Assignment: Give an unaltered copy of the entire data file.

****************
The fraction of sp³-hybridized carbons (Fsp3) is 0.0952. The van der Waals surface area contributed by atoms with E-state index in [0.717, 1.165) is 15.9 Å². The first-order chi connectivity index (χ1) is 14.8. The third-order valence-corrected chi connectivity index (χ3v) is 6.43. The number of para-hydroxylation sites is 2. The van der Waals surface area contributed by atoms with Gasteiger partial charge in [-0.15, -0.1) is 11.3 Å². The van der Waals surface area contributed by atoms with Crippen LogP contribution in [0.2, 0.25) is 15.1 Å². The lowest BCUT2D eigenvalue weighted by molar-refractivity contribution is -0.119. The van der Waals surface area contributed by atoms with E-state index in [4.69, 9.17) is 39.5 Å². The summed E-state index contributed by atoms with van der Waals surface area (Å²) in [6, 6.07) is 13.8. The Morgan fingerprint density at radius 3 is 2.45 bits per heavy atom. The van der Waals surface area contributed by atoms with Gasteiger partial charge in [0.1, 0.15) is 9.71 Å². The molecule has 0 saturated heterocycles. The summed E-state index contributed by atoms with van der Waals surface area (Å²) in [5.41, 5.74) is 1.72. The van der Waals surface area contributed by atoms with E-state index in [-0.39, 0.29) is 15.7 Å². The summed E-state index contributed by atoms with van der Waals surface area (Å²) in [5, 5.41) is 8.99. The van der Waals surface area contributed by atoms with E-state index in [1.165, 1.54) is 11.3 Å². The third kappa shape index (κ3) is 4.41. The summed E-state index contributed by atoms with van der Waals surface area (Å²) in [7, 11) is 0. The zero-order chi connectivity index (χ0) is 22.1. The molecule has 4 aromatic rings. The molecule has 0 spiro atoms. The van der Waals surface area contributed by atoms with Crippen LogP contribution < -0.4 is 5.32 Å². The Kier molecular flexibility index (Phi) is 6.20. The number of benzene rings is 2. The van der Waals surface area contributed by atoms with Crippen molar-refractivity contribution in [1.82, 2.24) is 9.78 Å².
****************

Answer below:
The fraction of sp³-hybridized carbons (Fsp3) is 0.0952. The van der Waals surface area contributed by atoms with E-state index in [0.717, 1.165) is 15.9 Å². The first-order chi connectivity index (χ1) is 14.8. The third-order valence-corrected chi connectivity index (χ3v) is 6.43. The number of para-hydroxylation sites is 2. The van der Waals surface area contributed by atoms with Gasteiger partial charge in [-0.15, -0.1) is 11.3 Å². The van der Waals surface area contributed by atoms with Crippen LogP contribution in [0.2, 0.25) is 15.1 Å². The lowest BCUT2D eigenvalue weighted by molar-refractivity contribution is -0.119. The van der Waals surface area contributed by atoms with E-state index in [4.69, 9.17) is 39.5 Å². The summed E-state index contributed by atoms with van der Waals surface area (Å²) in [6, 6.07) is 13.8. The Morgan fingerprint density at radius 3 is 2.45 bits per heavy atom. The van der Waals surface area contributed by atoms with Gasteiger partial charge in [0.1, 0.15) is 9.71 Å². The molecule has 0 saturated heterocycles. The summed E-state index contributed by atoms with van der Waals surface area (Å²) in [5.41, 5.74) is 1.72. The van der Waals surface area contributed by atoms with E-state index in [-0.39, 0.29) is 15.7 Å². The summed E-state index contributed by atoms with van der Waals surface area (Å²) in [5, 5.41) is 8.99. The van der Waals surface area contributed by atoms with E-state index in [1.165, 1.54) is 11.3 Å². The third kappa shape index (κ3) is 4.41. The summed E-state index contributed by atoms with van der Waals surface area (Å²) in [7, 11) is 0. The zero-order chi connectivity index (χ0) is 22.1. The molecule has 4 aromatic rings. The molecule has 0 spiro atoms. The van der Waals surface area contributed by atoms with Crippen LogP contribution < -0.4 is 5.32 Å². The Kier molecular flexibility index (Phi) is 6.20. The number of benzene rings is 2. The van der Waals surface area contributed by atoms with Crippen molar-refractivity contribution in [1.82, 2.24) is 9.78 Å².